( I in no way own this image I found it on the internet)
Written by: Cheyenne E. Mitchell
“Time is a curious thing. It is nothing you can see nor touch yet it is ever-present. It dictates aspects of life and death, actions and reactions, joy and fear. It either moves as slowly as watching molasses pour out of a jar on a cold winters day or with the rapidity of a scared rabbits heartbeat. For an invisible facet of life, it yields great power. The idea or the actuality of ‘time’ has the ability to stop your life as an individual possibly keeping you from moving forward. It creeps up on you slowly at first so you feel as nothing will ever change, and then suddenly it’s over. What you have waited for is gone. For you were so busy waiting for that thing to come that the waiting consumed you and you didn’t live your life. Life and opportunity left you behind and gave its helping hand to someone else who wasn’t afraid. Isn’t that an interesting concept when you stop and think about it, Marigold?”
Marigold seemed less than interested in any of Mr. Barberry’s musings over his morning’s newspaper. So he asked her again, “Marigold don’t you think that is an interesting notion?”
The only response Marigold gave was a roll of her very large green eyes, then stretched out her little white mittens and returned to her semi-recumbent position. You see Marigold was Mr. Barberry’s black and white tabby cat. She cared nothing for the idea of time and the curious thing of whether it would stop and go on without her. All Marigold cared about was breakfast time, lunchtime, dinner time, an occasional treat, her morning cuddles and afternoon sunbathing.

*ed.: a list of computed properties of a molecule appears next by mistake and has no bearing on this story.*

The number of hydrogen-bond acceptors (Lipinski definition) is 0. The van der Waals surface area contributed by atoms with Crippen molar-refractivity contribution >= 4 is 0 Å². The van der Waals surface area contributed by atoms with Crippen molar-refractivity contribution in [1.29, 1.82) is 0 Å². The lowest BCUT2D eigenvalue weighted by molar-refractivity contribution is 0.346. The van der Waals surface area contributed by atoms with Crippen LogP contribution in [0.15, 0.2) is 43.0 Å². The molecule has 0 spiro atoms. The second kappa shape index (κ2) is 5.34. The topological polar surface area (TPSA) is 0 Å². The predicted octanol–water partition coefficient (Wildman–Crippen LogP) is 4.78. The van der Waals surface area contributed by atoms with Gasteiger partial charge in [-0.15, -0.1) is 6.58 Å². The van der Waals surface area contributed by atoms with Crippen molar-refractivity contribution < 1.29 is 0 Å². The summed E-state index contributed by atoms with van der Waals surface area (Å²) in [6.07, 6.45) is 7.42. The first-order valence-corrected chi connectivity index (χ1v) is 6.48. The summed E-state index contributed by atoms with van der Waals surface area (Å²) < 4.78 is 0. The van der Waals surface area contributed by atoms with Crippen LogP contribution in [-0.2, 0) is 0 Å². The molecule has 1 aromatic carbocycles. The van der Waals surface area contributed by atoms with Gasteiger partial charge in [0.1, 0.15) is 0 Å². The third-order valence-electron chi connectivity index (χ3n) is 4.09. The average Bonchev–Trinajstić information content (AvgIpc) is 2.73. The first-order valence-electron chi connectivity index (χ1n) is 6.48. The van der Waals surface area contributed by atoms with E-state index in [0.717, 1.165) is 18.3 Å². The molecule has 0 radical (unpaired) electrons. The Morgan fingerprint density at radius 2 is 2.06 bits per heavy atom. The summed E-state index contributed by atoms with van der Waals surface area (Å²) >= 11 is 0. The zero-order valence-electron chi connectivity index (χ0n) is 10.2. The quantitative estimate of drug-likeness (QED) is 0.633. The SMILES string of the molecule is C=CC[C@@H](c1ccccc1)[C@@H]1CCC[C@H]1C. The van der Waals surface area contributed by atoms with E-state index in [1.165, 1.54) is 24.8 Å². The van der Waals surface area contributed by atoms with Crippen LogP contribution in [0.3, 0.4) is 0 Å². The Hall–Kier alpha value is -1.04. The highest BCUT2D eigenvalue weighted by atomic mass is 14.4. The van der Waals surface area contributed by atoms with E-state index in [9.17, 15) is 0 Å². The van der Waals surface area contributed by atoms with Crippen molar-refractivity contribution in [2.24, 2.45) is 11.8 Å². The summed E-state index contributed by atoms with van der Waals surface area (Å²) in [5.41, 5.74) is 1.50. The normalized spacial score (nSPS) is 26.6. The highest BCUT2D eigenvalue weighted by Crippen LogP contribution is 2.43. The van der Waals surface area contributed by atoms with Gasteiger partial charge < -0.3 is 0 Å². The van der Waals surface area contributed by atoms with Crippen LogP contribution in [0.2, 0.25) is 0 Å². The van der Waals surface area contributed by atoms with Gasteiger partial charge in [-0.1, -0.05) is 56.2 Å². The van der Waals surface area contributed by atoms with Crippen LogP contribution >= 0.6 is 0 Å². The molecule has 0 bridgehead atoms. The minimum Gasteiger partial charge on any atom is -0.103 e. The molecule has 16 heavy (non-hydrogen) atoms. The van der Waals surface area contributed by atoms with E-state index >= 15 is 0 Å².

“Cats really do have a wonderful life. To think they are pampered, loved, stroked and fed and all they are asked to do is give their owner a little affection now and then.” Mr. Barberry mused to himself as he patted his little tabby’s head. Marigold rather liked this for as he began to stroke her long beautiful fur; she let out the most joyous contented purr. Turning once again to the paper he stumbled over the obituary column to see that his neighbor of three houses down died. “Extraordinary,” thought Mr. Barberry “he was an old fellow to be sure, but not as old as all that, to go ahead and die,” he said out loud to Marigold. At this, she now opened her one eye and picked up her head slightly and looked at her “pet” as she considered him to be as if to say ‘really tell me more.’ Wishing to oblige the cat’s curiosity Mr. Barberry continued to read aloud the obituary “Mr. Wilber Watkins 72 of Wimpole Street has died, late Tuesday afternoon. The causes are unknown.” ‘Very interesting,’ thought Mr. Barberry; he continued reading “He appears to have expired while waiting for his afternoon mail as he did every day. Services to be held this weekend at 3 pm at the Corner Church.” With this, Mr. Barberry took off his spectacles, put down the paper, and looked at the fat tabby who had moved from the sunny spot in the chair next to him to his lap. “Unknown causes eh? See Marigold he died while waiting for the postman to arrive. It’s just what we were discussing this morning everyone is always waiting for something and he died while doing it. He died rather suddenly; I wonder what the family thinks he died of? A broken heart maybe?” While scratching his chin Mr. Barberry suddenly stood up knocking the poor stunned tabby to the floor. “I have got it!” he exclaimed, “We will solve the case of Mr. Watkins death.” For poor Mr. Barberry was a lonely widower who had no company except that of Marigold and an occasional visit from the odd niece and nephew from time to time. He, therefore, read a great deal and thought himself to be somewhat of an amateur sleuth.